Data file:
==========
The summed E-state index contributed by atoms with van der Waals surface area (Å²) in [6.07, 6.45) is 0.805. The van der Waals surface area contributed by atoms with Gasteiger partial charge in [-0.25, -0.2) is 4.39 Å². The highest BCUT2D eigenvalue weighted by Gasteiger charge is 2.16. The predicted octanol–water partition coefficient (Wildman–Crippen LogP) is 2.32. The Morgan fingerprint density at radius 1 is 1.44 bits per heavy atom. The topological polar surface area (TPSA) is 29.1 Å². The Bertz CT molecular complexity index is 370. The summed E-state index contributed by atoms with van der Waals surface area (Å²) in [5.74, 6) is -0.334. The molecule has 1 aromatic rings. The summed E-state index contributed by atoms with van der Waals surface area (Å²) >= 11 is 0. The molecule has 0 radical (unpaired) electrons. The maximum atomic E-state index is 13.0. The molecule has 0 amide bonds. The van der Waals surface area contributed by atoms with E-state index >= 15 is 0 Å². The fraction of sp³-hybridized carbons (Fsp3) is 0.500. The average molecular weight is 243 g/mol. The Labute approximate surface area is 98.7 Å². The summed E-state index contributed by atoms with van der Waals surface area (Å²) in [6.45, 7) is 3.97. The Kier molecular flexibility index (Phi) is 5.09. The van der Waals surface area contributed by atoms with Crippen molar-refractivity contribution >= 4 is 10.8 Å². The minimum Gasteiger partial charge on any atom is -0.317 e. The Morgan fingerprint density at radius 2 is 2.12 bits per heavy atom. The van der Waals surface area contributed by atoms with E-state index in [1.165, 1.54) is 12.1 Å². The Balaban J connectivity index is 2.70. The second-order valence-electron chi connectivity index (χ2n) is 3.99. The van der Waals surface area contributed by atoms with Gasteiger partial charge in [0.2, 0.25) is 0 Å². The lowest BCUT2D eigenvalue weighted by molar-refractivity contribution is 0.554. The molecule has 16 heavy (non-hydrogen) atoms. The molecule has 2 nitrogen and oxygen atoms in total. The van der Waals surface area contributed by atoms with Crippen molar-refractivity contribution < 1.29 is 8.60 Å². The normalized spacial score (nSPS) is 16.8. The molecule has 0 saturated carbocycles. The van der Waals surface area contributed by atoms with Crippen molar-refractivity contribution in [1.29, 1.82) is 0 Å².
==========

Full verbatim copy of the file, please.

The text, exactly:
The summed E-state index contributed by atoms with van der Waals surface area (Å²) in [6.07, 6.45) is 0.805. The van der Waals surface area contributed by atoms with Gasteiger partial charge in [-0.25, -0.2) is 4.39 Å². The highest BCUT2D eigenvalue weighted by Gasteiger charge is 2.16. The predicted octanol–water partition coefficient (Wildman–Crippen LogP) is 2.32. The Morgan fingerprint density at radius 1 is 1.44 bits per heavy atom. The topological polar surface area (TPSA) is 29.1 Å². The Bertz CT molecular complexity index is 370. The summed E-state index contributed by atoms with van der Waals surface area (Å²) in [5.74, 6) is -0.334. The molecule has 1 aromatic rings. The summed E-state index contributed by atoms with van der Waals surface area (Å²) >= 11 is 0. The molecule has 0 radical (unpaired) electrons. The maximum atomic E-state index is 13.0. The molecule has 0 amide bonds. The van der Waals surface area contributed by atoms with E-state index >= 15 is 0 Å². The fraction of sp³-hybridized carbons (Fsp3) is 0.500. The average molecular weight is 243 g/mol. The Labute approximate surface area is 98.7 Å². The summed E-state index contributed by atoms with van der Waals surface area (Å²) in [6.45, 7) is 3.97. The Kier molecular flexibility index (Phi) is 5.09. The van der Waals surface area contributed by atoms with Crippen molar-refractivity contribution >= 4 is 10.8 Å². The minimum Gasteiger partial charge on any atom is -0.317 e. The Morgan fingerprint density at radius 2 is 2.12 bits per heavy atom. The van der Waals surface area contributed by atoms with E-state index in [1.165, 1.54) is 12.1 Å². The Balaban J connectivity index is 2.70. The second-order valence-electron chi connectivity index (χ2n) is 3.99. The van der Waals surface area contributed by atoms with Gasteiger partial charge in [0.2, 0.25) is 0 Å². The lowest BCUT2D eigenvalue weighted by molar-refractivity contribution is 0.554. The molecule has 16 heavy (non-hydrogen) atoms. The molecule has 2 nitrogen and oxygen atoms in total. The van der Waals surface area contributed by atoms with Crippen molar-refractivity contribution < 1.29 is 8.60 Å². The normalized spacial score (nSPS) is 16.8. The molecule has 0 saturated carbocycles. The van der Waals surface area contributed by atoms with Crippen molar-refractivity contribution in [1.29, 1.82) is 0 Å².